Developing a Road Safety Review Tool to Identify Design Standard and Safety Deficits on High Risk Road Sections

The European Safety Review Tool (ESReT) project has developed a tool to support the review of road sections that have been identified as ‘high risk’ according to network screening processes. The tool provides a methodology to practitioners for the collection and analysis of road attribute data using low cost, non-specialist equipment. The overall result is a consistent and repeatable approach to the investigation and assessment of high risk road sections. There are two main parts of the assessment performed by the tool. The first part is a comparison of road attributes against design standards; the optional second part is a comparison of road attributes against ‘safety rules’. The road design standard check allows road authorities to compare the attributes of existing heritage roads with current design standards. This allows road authorities to identify where, and in what way, modern design rules are not met. Various design standard attributes are included in the tool including: median width, lane width, shoulder type and width, verge width, curve radius, crests and sags, stopping sight distance and intersection type. The optional ‘safety’ check allows the road authority to see where key safety rules are violated. This means aspects of the road that may contribute to high severity crashes are identified along with aspects of the road that may lack credibility to the road user. Attributes relating to safety include median type, clear zones (median and roadside), intersection type and frequency, stopping sight distance, adjacent land use, presence of pedestrian and cycle facilities etc. The ESReT system allows road attribute information to be visualised and reviewed by the road authority, and presents the results of the road design standard and safety checks by showing deficits both in tabular form and on interactive maps. The ESReT system does not aim to provide a definite design solution to the road authority, rather it provides experienced practitioners with standardised information about the road along with suggestions so that they can develop the best solutions based on their experience and local knowledge. This research was carried out as part of the Conference of European Directors of Roads (CEDR) Transnational Road Research Programme Call 2013. The funding for the research was provided by the national road administrations of the Netherlands, Germany and Ireland.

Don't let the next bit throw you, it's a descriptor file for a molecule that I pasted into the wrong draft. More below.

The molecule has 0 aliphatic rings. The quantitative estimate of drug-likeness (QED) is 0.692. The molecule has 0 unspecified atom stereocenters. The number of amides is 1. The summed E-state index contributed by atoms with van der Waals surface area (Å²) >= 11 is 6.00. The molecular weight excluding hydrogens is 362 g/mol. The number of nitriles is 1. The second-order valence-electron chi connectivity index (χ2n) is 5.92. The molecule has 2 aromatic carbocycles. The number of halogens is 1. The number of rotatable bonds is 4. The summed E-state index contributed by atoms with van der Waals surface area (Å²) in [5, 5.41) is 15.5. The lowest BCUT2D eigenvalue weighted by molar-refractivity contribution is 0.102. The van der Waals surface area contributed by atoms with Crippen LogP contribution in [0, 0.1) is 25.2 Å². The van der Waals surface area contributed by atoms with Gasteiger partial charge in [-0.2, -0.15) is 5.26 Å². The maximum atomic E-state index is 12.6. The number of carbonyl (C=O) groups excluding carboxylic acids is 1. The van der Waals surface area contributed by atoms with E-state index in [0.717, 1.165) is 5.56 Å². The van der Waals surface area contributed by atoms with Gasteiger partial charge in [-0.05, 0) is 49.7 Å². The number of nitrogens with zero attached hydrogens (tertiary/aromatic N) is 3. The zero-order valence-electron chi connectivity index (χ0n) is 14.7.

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  • English

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  • Accession Number: 01606179
  • Record Type: Publication
  • Files: TRIS
  • Created Date: Jun 29 2016 8:37AM